Form 1095-A. If your health insurance costs were subsidized through the ACA in 2014, you should have received Form 1095-A in the mail by now. Form 1095-A shows the amount of premium tax credits paid to the insurer on your behalf, based on your estimated 2014 household income and family size.

You will need this form to record the tax credits you received on your 2014 tax return, so if you don’t have it, log on to the Massachusetts Health Connector at betterhealthconnector.com (or whatever site is appropriate for your state, if you are not a Massachusetts resident) and search for an electronic version.

If you were fully covered for all of 2014 and didn’t receive a form in the mail, check the box on your tax return indicating your coverage.

Form 8962. Based on the modified adjusted gross income reported on your 2014 tax return and your family size as of the end of the year, you need to determine the amount of premium tax credit for which you were eligible. That amount is calculated using Form 8962, which must be filed with your tax return.

If your actual income was lower than you had estimated, you can receive the remainder of the tax credit as a tax refund. If the credit you received was too high, you may have to repay some or all of the excess.

Unanticipated life changes during 2014, such as a divorce, the birth of a child or a return to the workforce, could result in significant adjustments to the subsidy to which you are entitled. For an individual earning adjusted gross income of up to $46,680, or 400 percent of the federal poverty level, there are caps on the required repayment.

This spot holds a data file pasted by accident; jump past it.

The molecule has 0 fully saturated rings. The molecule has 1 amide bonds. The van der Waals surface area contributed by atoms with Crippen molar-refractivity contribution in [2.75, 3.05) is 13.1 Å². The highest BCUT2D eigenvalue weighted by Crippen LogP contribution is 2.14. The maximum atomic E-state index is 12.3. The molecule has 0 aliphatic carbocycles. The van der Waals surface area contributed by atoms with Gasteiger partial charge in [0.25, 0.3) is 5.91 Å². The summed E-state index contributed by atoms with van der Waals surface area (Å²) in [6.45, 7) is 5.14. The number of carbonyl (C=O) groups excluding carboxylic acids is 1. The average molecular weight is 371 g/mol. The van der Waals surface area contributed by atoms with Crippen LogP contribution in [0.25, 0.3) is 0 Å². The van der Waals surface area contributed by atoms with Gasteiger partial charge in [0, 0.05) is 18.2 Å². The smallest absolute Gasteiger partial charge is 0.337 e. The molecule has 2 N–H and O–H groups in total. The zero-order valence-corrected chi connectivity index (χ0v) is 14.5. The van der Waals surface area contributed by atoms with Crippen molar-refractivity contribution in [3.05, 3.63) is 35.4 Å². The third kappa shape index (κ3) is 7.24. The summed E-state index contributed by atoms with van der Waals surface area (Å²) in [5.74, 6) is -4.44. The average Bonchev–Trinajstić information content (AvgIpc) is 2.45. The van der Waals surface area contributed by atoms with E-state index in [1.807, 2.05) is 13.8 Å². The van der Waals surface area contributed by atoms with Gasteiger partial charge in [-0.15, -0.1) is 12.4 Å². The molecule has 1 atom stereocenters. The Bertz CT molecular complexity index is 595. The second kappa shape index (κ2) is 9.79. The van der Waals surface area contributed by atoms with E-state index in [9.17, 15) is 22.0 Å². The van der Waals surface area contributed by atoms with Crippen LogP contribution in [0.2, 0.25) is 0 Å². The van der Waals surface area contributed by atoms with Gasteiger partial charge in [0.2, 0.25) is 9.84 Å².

If your income is higher than that amount, you may have to pay it back. However, you can reduce your adjusted gross income by contributing to a traditional IRA. The deadline for contributing is April 15 and all income contributed up to $5,500 ($6,500 if you are 50 or older) is deducted from adjusted gross income for tax purposes.

Form 1095-B, which may be sent to you by your health insurer, will identify individuals in your household who were covered and the months during which they were covered. You and other family members will be considered fully covered for any month during which you had coverage for even a single day.

Form 1095-C, which will be sent to you if you work for a large employer, will indicate whether your employer offered coverage and the employee share of the monthly premium for the employer’s lowest-cost plan.

If you declined coverage from your employer because it was too expensive and instead purchased health insurance through the Massachusetts Health Connector, this form will help you determine and document whether you were eligible for tax credits to help cover the cost of premiums. If the employee share of your employer’s lowest-cost plan is more than 9.5 percent of your 2014 income, you can claim premium tax credits for 2014.

Forms 1095-B and 1095-C are not mandatory for the 2014 tax year, so some taxpayers who were covered in 2014 will receive them and others will not.

How do you document your coverage if you didn’t receive the proper forms? Check with your employer or with the Massachusetts Health Connector to ensure that you have all the necessary paperwork.


Richard A. McGrath, CIC, LIA is President and CEO of McGrath Insurance Group, Inc. of Sturbridge, Mass. He can be reached at rmcgrath@mcgrathinsurance.com.

This article is written for informational purposes only and should not be construed as providing legal advice.